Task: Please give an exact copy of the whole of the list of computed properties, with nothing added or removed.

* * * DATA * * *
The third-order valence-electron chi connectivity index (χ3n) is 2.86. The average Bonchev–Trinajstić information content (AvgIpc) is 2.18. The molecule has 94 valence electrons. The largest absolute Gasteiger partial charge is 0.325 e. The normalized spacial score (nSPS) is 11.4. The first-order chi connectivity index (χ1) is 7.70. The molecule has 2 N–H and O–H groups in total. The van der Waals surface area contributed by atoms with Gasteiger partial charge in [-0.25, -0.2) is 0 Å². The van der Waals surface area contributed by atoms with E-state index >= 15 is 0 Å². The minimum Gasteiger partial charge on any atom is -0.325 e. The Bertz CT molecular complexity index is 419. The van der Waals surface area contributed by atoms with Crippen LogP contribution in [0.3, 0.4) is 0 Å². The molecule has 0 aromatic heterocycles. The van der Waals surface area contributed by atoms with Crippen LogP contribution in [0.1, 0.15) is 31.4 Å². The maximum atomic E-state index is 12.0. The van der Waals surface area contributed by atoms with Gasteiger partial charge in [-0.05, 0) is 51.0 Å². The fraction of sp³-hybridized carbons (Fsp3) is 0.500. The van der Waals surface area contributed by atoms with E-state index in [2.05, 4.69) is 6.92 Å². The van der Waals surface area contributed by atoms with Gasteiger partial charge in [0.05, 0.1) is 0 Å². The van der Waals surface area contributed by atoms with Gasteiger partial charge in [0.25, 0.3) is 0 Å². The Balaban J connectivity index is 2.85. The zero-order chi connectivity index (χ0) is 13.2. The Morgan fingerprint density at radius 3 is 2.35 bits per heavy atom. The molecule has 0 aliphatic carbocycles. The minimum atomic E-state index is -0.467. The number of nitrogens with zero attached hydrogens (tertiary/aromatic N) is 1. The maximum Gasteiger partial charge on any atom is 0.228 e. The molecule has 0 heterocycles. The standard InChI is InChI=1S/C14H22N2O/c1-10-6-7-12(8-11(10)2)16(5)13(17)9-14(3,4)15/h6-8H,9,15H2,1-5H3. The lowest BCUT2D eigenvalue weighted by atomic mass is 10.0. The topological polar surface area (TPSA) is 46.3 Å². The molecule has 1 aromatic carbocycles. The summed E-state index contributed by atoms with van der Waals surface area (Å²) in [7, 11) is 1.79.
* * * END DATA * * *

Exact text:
The third-order valence-electron chi connectivity index (χ3n) is 2.86. The average Bonchev–Trinajstić information content (AvgIpc) is 2.18. The molecule has 94 valence electrons. The largest absolute Gasteiger partial charge is 0.325 e. The normalized spacial score (nSPS) is 11.4. The first-order chi connectivity index (χ1) is 7.70. The molecule has 2 N–H and O–H groups in total. The van der Waals surface area contributed by atoms with Gasteiger partial charge in [-0.25, -0.2) is 0 Å². The van der Waals surface area contributed by atoms with E-state index >= 15 is 0 Å². The minimum Gasteiger partial charge on any atom is -0.325 e. The Bertz CT molecular complexity index is 419. The van der Waals surface area contributed by atoms with Crippen LogP contribution in [0.3, 0.4) is 0 Å². The molecule has 0 aromatic heterocycles. The van der Waals surface area contributed by atoms with Crippen LogP contribution in [0.1, 0.15) is 31.4 Å². The maximum atomic E-state index is 12.0. The van der Waals surface area contributed by atoms with Gasteiger partial charge in [-0.05, 0) is 51.0 Å². The fraction of sp³-hybridized carbons (Fsp3) is 0.500. The van der Waals surface area contributed by atoms with E-state index in [2.05, 4.69) is 6.92 Å². The van der Waals surface area contributed by atoms with Gasteiger partial charge in [0.05, 0.1) is 0 Å². The van der Waals surface area contributed by atoms with Gasteiger partial charge in [0.25, 0.3) is 0 Å². The Balaban J connectivity index is 2.85. The zero-order chi connectivity index (χ0) is 13.2. The Morgan fingerprint density at radius 3 is 2.35 bits per heavy atom. The molecule has 0 aliphatic carbocycles. The minimum atomic E-state index is -0.467. The number of nitrogens with zero attached hydrogens (tertiary/aromatic N) is 1. The maximum Gasteiger partial charge on any atom is 0.228 e. The molecule has 0 heterocycles. The standard InChI is InChI=1S/C14H22N2O/c1-10-6-7-12(8-11(10)2)16(5)13(17)9-14(3,4)15/h6-8H,9,15H2,1-5H3. The lowest BCUT2D eigenvalue weighted by atomic mass is 10.0. The topological polar surface area (TPSA) is 46.3 Å². The molecule has 1 aromatic carbocycles. The summed E-state index contributed by atoms with van der Waals surface area (Å²) in [7, 11) is 1.79.